David Wright (1920-1994) became deaf at the age of seven as a result of scarlet fever. I find this quietly controlled poem about his condition very moving: clearly he was one of those who, in the words of one of his contemporaries, ‘heard because they were condemned to silence/And learned to see because they had no light’.
By the Effigy of St Cecilia
Having peculiar reverence for this creature
Of the numinous imagination, I am come
To visit her church and stand before the altar
Where her image, hewn in pathetic stone,
Exhibits the handiwork of her executioner.
There are the axemarks. Outside, in the courtyard,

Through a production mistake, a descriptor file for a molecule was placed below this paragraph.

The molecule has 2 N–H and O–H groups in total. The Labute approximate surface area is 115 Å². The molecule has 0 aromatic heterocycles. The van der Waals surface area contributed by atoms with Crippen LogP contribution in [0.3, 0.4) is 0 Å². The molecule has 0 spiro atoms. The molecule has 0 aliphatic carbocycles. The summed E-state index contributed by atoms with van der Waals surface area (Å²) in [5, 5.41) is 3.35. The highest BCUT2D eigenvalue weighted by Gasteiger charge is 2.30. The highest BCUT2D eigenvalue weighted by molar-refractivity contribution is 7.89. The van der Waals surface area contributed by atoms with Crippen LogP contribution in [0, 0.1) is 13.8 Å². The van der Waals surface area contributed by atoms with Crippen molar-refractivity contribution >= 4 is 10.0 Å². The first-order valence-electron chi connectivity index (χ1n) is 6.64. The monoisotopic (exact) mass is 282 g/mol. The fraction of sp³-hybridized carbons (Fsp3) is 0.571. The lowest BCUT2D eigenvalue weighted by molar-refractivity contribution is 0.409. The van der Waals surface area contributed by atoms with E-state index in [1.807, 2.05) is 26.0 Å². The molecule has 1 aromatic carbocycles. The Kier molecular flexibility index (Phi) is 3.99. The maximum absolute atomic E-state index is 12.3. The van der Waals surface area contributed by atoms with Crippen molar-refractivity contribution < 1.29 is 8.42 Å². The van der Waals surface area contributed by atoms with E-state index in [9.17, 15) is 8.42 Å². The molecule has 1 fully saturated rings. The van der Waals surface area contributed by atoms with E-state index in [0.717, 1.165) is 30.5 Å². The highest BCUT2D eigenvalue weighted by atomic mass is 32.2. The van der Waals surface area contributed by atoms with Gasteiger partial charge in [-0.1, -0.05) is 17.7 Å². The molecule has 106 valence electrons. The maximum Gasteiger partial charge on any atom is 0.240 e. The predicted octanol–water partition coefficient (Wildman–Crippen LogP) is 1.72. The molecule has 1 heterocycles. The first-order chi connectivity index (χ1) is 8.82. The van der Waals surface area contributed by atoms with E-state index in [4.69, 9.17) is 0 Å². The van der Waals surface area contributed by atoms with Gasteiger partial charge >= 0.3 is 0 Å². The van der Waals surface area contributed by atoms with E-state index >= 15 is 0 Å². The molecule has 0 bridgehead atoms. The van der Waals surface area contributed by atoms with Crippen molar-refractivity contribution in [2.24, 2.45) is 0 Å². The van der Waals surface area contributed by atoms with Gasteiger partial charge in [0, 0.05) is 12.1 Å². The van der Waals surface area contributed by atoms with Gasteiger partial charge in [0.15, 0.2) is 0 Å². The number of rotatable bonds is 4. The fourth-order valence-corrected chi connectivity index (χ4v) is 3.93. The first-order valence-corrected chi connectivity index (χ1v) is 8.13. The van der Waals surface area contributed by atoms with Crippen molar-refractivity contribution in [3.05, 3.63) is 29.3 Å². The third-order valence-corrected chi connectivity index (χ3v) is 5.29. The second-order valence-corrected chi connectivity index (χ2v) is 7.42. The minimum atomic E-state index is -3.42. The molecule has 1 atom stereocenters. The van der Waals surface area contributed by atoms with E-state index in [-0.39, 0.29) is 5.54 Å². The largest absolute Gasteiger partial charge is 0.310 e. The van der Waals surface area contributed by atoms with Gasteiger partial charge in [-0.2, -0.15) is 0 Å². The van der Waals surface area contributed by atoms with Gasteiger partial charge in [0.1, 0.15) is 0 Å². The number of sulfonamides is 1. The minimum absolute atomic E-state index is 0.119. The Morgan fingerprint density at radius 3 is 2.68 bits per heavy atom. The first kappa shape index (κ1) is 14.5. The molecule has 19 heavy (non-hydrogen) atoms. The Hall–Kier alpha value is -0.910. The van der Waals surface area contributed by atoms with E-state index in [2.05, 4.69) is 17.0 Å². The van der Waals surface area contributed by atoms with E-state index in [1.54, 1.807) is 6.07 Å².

In shabby habit, an Italian nun
Came up and spoke: I had to answer, ‘Sordo’.
She said she was a teacher of deaf children
And had experience of my disorder.
And I have had experience of her order,
Interpenetrating chords and marshalled sound;
Often I loved to listen to the organ’s
Harmonious and concordant interpretation
Of what is due to us from the creation.
But it was taken from me in my childhood
And those graduated pipes turned into stone.
Now, having travelled a long way through silence,
Within the church in Trastevere I stand
A pilgrim to the patron saint of music
And am abashed by the presence of this nun
Beside the embodiment of that legendary
Virgin whose music and whose martyrdom
Is special to this place: by her reality.
She is a reminder of practical kindness,
The care it takes to draw speech from the dumb
Or pierce with sense the carapace of deafness;
And so, of the plain humility of the ethos
That constructed, also, this elaborate room
To pray for bread in; they are not contradictory.